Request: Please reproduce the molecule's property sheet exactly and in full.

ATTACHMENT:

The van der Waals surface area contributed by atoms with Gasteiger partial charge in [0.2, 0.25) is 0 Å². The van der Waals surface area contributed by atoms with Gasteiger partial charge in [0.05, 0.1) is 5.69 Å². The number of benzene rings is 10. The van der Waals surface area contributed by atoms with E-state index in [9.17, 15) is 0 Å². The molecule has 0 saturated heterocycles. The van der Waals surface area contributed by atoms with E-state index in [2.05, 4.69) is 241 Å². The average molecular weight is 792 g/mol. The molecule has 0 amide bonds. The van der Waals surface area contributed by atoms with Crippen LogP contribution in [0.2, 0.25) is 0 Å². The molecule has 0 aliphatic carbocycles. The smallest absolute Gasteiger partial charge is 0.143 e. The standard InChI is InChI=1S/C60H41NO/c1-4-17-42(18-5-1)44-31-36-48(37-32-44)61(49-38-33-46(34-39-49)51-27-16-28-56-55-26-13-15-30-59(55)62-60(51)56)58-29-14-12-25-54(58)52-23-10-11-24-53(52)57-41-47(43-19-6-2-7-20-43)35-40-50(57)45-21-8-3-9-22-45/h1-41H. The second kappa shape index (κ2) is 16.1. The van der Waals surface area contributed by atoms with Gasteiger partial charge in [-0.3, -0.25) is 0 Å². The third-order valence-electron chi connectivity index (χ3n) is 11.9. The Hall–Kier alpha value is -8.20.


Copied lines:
The van der Waals surface area contributed by atoms with Gasteiger partial charge in [0.2, 0.25) is 0 Å². The van der Waals surface area contributed by atoms with Gasteiger partial charge in [0.05, 0.1) is 5.69 Å². The number of benzene rings is 10. The van der Waals surface area contributed by atoms with E-state index in [9.17, 15) is 0 Å². The molecule has 0 saturated heterocycles. The van der Waals surface area contributed by atoms with E-state index in [2.05, 4.69) is 241 Å². The average molecular weight is 792 g/mol. The molecule has 0 amide bonds. The van der Waals surface area contributed by atoms with Crippen LogP contribution in [0.2, 0.25) is 0 Å². The molecule has 0 aliphatic carbocycles. The smallest absolute Gasteiger partial charge is 0.143 e. The standard InChI is InChI=1S/C60H41NO/c1-4-17-42(18-5-1)44-31-36-48(37-32-44)61(49-38-33-46(34-39-49)51-27-16-28-56-55-26-13-15-30-59(55)62-60(51)56)58-29-14-12-25-54(58)52-23-10-11-24-53(52)57-41-47(43-19-6-2-7-20-43)35-40-50(57)45-21-8-3-9-22-45/h1-41H. The second kappa shape index (κ2) is 16.1. The van der Waals surface area contributed by atoms with Gasteiger partial charge in [-0.3, -0.25) is 0 Å². The third-order valence-electron chi connectivity index (χ3n) is 11.9. The Hall–Kier alpha value is -8.20.